Renal Therapeutics

A TH-1 pattern of cytokines is characterized by production of largely pro-inflammatory IL-2 and Interferon gamma (IFN-γ), with a primarily cellular immune response. A TH-2 pattern of immunity is characterized by production of IL-4 and IL-10 and is associated with a primarily humoral or antibody response [20]. At physiological concentrations, glucocorticoids inhibit TH-1 and enhance TH-2 cytokine production, thus shifting the immune responses from a TH-1 to a TH-2 pattern [20-22]. Catecholamines, adrenaline particularly, have shown to affect TH-1 and TH-2 patterns of cytokine production. Understanding cytokines to direct treatment to prevent CVD risks in renal patients is important because symptoms in renal patients are already pre-exposed.

The haemodialysis regime is intense; causing vascular complications. Haemodialysis aggravates patient prognosis and myocardial function [21]. The dialysis patient is predisposed to stroke and atherosclerosis. Hypertension occurs early during renal disease and by the time of dialysis, 80% of patients are chronically hypertensive; 50% of them with Left Ventricular Hypertrophy (LVH). Ischaemic acute MI is probably now the most common cause of non-infective post-transplant death [16,22,23]. There is abundant literature associating posttransplant coronary thrombosis in diabetics and it is noteworthy that such recipients are predisposed to have myocardial risk patterns [24-27].

Immunosuppressive agents that have revolutionized transplantation have direct effects on CVD risk factors and contribute, not only to premature CVD, but also to the increased risk of malignant disease and death due to infection [28,29]. CVD and post-transplant diabetes are compounded by the development of obesity and continue to represent a major challenge to healthcare professionals supporting patients with CKD and the post-transplant population [13, 30]. Age-and sexadjusted cardiovascular risk is increased approximately fivefold higher in renal transplant recipients” [28,29].

Long-term immunosuppression therapy (e.g. Cyclosporine or Tacrolimus) and corticosteroid treatment (Prednisolone) almost certainly raise cholesterol and lipid profile, increasing the risk of obesity, diabetes and potentially aggravating the status of the myocardium [31]. Statin-based pharmacotherapy may become commonly prescribed in renal patients [32-35].

Future Interventions

Evidence informs that tighter control of adverse immunological events during early post-transplant, has reduced graft loss [36-39]. However, there is an increased risk of CVD in patients receiving immunosuppression. Whilst there have been several clinical biomarkers that can be used to detect CVD [40] in high risk patients in-vivo and in-situ, there still needs to be tighter collaborative efforts between specialties, not only to detect disease but also to inform the development of novel therapeutics.

Since the late noughties, evolving role of chemokines and chemokine receptors in renal transplant allograft rejection have been extensively explored by several teams including [1,2, 41-43]. Research has informed the importance of tighter cardiology and nephrology collaborative research in posttransplant animal models [10,14,15,28,29,44].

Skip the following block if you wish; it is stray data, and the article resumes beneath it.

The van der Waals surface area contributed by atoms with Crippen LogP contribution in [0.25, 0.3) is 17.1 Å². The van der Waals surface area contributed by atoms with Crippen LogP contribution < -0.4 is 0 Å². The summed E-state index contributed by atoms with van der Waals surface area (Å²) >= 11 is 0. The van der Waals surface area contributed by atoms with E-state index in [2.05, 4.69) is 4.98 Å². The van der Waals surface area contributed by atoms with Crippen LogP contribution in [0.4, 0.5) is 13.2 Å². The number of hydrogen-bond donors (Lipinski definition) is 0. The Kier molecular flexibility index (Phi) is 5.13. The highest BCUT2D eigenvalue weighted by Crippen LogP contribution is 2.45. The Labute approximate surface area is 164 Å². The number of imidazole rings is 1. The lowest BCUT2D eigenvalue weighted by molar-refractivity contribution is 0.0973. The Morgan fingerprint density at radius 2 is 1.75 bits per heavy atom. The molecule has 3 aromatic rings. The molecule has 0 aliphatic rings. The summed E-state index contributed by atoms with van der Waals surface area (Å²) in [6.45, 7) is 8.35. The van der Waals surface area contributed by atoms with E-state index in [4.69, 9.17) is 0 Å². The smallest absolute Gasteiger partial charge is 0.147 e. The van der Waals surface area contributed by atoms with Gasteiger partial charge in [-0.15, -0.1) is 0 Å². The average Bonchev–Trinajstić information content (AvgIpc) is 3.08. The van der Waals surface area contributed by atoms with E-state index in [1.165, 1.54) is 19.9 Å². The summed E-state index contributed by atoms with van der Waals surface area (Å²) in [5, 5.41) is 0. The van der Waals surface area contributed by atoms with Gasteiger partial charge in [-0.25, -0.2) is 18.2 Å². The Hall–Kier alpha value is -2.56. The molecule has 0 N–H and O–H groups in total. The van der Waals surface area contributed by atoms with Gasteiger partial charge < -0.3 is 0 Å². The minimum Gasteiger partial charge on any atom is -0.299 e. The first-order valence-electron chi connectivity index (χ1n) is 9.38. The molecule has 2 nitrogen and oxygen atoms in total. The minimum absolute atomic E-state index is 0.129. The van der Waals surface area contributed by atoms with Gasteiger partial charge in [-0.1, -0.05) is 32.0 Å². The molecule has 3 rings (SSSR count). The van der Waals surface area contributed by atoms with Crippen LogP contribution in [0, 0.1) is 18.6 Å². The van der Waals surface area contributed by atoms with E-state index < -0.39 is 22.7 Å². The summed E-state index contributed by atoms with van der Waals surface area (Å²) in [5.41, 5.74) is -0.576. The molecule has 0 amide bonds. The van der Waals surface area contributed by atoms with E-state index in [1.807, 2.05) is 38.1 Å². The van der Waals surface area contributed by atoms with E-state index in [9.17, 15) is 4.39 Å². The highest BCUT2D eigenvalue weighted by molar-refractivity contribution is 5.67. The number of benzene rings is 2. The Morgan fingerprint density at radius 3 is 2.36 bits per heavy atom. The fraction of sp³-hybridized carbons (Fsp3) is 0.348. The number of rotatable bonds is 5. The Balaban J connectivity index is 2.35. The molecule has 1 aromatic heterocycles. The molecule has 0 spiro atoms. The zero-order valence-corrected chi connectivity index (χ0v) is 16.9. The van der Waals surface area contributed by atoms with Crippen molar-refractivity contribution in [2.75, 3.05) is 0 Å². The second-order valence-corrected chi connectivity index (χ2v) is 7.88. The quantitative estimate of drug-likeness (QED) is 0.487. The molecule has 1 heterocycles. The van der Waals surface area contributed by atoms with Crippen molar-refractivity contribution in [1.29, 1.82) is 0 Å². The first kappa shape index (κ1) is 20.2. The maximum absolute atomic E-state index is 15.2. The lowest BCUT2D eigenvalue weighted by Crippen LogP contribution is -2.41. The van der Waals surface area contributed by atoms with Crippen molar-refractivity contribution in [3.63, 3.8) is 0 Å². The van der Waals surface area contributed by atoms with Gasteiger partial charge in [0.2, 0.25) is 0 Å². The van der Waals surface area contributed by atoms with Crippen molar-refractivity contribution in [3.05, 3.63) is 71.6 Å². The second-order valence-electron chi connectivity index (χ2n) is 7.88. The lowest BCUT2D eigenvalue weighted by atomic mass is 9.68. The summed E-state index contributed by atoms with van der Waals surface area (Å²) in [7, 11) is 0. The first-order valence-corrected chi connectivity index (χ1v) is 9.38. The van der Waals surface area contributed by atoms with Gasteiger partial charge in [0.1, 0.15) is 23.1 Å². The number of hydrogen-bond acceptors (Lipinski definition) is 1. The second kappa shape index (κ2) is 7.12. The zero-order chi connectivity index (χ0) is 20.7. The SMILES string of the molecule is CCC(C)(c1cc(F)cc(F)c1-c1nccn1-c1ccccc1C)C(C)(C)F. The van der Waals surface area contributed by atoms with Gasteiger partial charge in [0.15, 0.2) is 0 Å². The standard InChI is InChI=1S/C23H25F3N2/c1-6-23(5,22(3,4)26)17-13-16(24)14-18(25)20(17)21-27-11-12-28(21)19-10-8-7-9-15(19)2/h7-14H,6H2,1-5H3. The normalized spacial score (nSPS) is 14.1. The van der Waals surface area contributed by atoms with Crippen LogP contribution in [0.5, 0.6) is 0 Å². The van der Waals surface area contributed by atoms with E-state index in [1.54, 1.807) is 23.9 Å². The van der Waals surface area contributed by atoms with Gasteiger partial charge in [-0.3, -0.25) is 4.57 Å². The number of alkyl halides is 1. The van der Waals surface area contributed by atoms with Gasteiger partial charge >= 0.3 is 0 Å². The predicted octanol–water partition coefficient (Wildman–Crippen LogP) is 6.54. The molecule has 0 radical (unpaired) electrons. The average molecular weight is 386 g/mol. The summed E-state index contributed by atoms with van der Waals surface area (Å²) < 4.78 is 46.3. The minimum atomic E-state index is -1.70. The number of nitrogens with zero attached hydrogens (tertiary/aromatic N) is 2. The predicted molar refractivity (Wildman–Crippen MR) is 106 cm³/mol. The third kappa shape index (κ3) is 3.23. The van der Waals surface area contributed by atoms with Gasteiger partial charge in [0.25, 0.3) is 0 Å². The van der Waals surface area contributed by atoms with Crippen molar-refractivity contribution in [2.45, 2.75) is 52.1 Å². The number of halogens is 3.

The currently applied strategies largely focus on general modulation of lymphocyte activation and proliferation. Another interesting pathway which has received far less attention is the attraction of Peripheral Blood Mononuclear Cells (PBMC) [45]. This process of PBMC rolling, adhesion, spreading, extravasation and migration along a gradient involves specific chemotactic cytokines, (i.e. chemokines, and corresponding receptors expressed on PBMC). A variety of chemokines and chemokine receptors have been identified to participate in the process of allograft rejection [45].

Physical activity research has also explored exercise and training influences on cytotoxicity, interleukin-1, interleukin-2 and receptor structures [46]. Considering important relevance of chemokine networks on the immune system, therapeutic strategies could either block pro-inflammatory chemokine signalling or stimulate distribution of PBMC into lymph nodes, termed lymphocyte “homing”. More research relating therapeutic and clinical trial intervention studies integrating social sciences research to better target treatment in renal patients at risk of CVD are needed.

The Role of Technology

The use of Information Communication Technology (ICT) and shared decision making is important for most patients [46]. The use of user-friendly ICT services is also important for knowledge and resource acquisition and for integrated care. User friendly ICT services allow the delivery of better understanding, enhancing care quality efficiencies across care providers, to enable better patient outcomes [46]. The Renal Patient Support Group [RPSG] has also been a great asset to patients and carers, providing all to have more healthcare involvement widening shared-decision-making process [47].

Technology can be used to optimise the care for suspect/high risk CVD patients. With the rise in web portals, apps and social media technology, the public are engaging with these to assess and manage health risks. The public’s use of technology for all aspects of everyday living has become all-encompassing and has led to changes in behaviour and new models to explore CVD risks [47,48].

Technology can thus be used to encourage patients to be more actively involved in their care [47]. This includes aids to encourage patient medication compliance, [48] which can also be incorporated into these disease specialties [49]. Some patient apps currently on the market [50] include features that allow patients to scan barcodes and obtain more health-related information [51] to help highlight side-effects of medication and/ or contraindications [52].

Through some apps, patients who subscribe to a system can login health concerns about prescribed medication [47-52]. There are also web portals that can help highlight when a patient could consult a specialist [53].